Environmental approvals for Ring of Fire mine running into difficulty – by Heather Scoffield (The Canadian Press/Winnipeg Free Press – March 25, 2013)


OTTAWA – Just as the federal government strives to speed up environmental reviews of major mining and energy projects, approvals for the giant Ring of Fire proposal in northern Ontario are getting increasingly tangled.

On Monday, a key environmental group asked for provincial government mediation on how Cliffs Natural Resources plans to develop a giant chromite deposit in the fragile muskeg of the James Bay lowlands.

The Canadian Parks and Wilderness Society says Cleveland-based Cliffs is dramatically changing its plans for a mine without properly consulting with the public.

“Several major alterations have been incorporated at the last minute and without the benefit of public scrutiny,” the Wildlands League chapter of CPAWS says in a letter to Ontario Environment Minister Jim Bradley.

The letter says Cliffs is backing away from a long-term plan to do a combination of open-pit mining and underground mining, opting to stick with only open pit.

It also notes Cliffs is considering only a single route — a north-south road that would be heavily subsidized — to transport chromite ore out of the area, instead of considering other ways such, as an east-west corridor that could link First Nations to much-needed infrastructure.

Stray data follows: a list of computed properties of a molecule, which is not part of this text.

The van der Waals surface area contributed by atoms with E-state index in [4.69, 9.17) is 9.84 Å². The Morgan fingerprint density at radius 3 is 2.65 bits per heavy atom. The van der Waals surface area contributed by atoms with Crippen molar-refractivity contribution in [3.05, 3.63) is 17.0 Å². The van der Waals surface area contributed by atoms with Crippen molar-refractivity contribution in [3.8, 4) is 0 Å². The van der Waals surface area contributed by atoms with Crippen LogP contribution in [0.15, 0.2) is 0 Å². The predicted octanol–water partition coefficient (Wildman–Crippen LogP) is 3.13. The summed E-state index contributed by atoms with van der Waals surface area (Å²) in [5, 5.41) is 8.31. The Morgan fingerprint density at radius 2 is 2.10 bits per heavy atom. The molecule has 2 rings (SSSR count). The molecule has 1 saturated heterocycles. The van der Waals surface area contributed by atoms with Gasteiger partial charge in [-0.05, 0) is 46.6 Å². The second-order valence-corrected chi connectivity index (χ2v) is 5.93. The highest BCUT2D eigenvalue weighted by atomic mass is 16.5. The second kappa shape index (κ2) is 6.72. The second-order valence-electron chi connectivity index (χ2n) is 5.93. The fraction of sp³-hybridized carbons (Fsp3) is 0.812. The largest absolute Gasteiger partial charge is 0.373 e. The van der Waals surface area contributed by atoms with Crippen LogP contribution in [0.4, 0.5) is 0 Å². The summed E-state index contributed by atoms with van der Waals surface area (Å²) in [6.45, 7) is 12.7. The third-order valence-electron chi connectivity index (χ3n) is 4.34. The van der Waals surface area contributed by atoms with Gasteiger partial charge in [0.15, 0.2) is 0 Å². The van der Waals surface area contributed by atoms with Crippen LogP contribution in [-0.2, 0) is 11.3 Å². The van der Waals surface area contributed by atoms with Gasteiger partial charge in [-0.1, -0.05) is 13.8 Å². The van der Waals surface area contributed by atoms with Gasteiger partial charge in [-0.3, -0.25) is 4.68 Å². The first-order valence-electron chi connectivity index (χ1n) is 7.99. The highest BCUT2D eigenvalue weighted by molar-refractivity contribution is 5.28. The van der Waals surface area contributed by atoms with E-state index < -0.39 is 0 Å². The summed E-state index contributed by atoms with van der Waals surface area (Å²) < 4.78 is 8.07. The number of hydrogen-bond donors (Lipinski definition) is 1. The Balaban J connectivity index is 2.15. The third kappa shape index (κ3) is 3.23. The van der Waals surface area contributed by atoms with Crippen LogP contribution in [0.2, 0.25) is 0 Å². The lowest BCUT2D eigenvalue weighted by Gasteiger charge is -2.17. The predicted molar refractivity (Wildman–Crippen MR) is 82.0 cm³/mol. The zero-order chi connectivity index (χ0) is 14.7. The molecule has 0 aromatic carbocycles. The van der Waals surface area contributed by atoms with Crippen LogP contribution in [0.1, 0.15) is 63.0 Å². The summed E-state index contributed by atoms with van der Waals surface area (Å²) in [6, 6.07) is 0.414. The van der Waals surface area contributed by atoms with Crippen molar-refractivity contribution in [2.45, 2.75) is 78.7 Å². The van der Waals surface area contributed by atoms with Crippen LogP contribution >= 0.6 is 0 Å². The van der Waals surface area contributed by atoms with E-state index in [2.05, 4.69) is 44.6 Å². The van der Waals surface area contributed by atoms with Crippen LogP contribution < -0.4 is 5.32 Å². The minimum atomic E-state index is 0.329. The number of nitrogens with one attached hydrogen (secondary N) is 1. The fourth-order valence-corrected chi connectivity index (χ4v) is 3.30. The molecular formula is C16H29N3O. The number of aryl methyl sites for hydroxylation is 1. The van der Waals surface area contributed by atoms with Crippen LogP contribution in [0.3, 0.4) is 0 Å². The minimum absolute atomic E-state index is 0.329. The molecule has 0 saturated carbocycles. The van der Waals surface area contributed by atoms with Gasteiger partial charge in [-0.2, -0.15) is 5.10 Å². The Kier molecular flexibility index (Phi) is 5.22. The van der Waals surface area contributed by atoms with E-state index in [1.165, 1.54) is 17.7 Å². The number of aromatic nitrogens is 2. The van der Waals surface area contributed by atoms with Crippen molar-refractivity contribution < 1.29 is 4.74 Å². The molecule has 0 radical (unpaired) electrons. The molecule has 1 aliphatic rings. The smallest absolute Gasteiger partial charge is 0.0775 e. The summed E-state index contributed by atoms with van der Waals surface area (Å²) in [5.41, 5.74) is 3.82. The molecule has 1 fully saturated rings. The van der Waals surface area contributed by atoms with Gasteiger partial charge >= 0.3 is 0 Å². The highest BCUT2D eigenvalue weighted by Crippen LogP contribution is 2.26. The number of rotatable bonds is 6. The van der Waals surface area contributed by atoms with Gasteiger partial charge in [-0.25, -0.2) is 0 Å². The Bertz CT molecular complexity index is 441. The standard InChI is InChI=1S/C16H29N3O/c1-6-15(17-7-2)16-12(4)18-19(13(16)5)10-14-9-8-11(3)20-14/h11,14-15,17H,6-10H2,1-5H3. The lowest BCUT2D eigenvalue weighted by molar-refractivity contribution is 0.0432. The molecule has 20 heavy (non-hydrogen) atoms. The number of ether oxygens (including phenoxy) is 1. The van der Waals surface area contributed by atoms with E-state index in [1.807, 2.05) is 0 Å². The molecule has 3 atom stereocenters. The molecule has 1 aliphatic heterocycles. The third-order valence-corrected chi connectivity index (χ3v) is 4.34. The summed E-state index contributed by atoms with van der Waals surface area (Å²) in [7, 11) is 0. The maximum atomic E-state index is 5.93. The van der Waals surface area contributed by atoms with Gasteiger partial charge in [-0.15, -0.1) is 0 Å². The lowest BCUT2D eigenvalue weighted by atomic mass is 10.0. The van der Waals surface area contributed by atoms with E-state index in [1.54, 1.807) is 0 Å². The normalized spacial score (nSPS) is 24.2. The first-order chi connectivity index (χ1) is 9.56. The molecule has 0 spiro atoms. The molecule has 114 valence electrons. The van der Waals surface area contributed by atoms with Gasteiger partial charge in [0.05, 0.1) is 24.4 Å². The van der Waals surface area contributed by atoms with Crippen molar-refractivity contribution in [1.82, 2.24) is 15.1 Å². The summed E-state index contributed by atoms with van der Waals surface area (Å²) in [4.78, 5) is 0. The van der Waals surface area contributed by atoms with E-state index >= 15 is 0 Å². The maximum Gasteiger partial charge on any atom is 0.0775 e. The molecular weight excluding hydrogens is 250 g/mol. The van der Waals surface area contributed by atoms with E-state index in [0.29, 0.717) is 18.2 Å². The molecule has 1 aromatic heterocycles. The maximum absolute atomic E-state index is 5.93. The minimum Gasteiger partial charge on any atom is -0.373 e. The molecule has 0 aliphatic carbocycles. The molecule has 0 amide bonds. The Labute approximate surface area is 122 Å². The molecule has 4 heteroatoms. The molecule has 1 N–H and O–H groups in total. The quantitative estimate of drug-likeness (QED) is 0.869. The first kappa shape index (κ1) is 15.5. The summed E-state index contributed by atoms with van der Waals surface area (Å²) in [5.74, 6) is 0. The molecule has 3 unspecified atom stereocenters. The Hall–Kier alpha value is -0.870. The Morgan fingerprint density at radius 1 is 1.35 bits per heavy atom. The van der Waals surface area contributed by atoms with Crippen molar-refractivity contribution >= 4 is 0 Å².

At stake is the framework Cliffs has set up for Ontario regulators to examine the environmental implications of its proposal.

The company wants to invest more than $3 billion to build a chromite mine and processing facility, but it needs approval from both federal and provincial environment officials first, through separate processes. Last summer, it released terms of reference for the Ontario process, asking for feedback from the public.

Environmentalists and First Nations did indeed give their feedback, and not all of it was favourable.

When Cliffs revised its plan and handed a final version to Ontario in January, the company did not incorporate any of the public’s suggestions, CPAWS charges.

The environmental protection group’s request for mediation echoes concerns made last month by the Neskantaga First Nation, one of the bands located near the Ring of Fire.

“Our constitutionally protected aboriginal rights and title and treaty rights are not appropriately addressed in the amended terms of reference,” the Neskantaga letter to the minister says.

“Therefore numerous fundamental issues of concern arise on the amended terms of reference as submitted.”

Ontario officials say they are considering the letters but say that Cliffs would have to agree to any kind of mediation.
The federal process for the project is equally gummed up.

For the rest of this article, please go to the Winnipeg Free Press website: http://www.winnipegfreepress.com/canada/environmental-approvals-for-ring-of-fire-mine-running-into-difficulty-199889661.html


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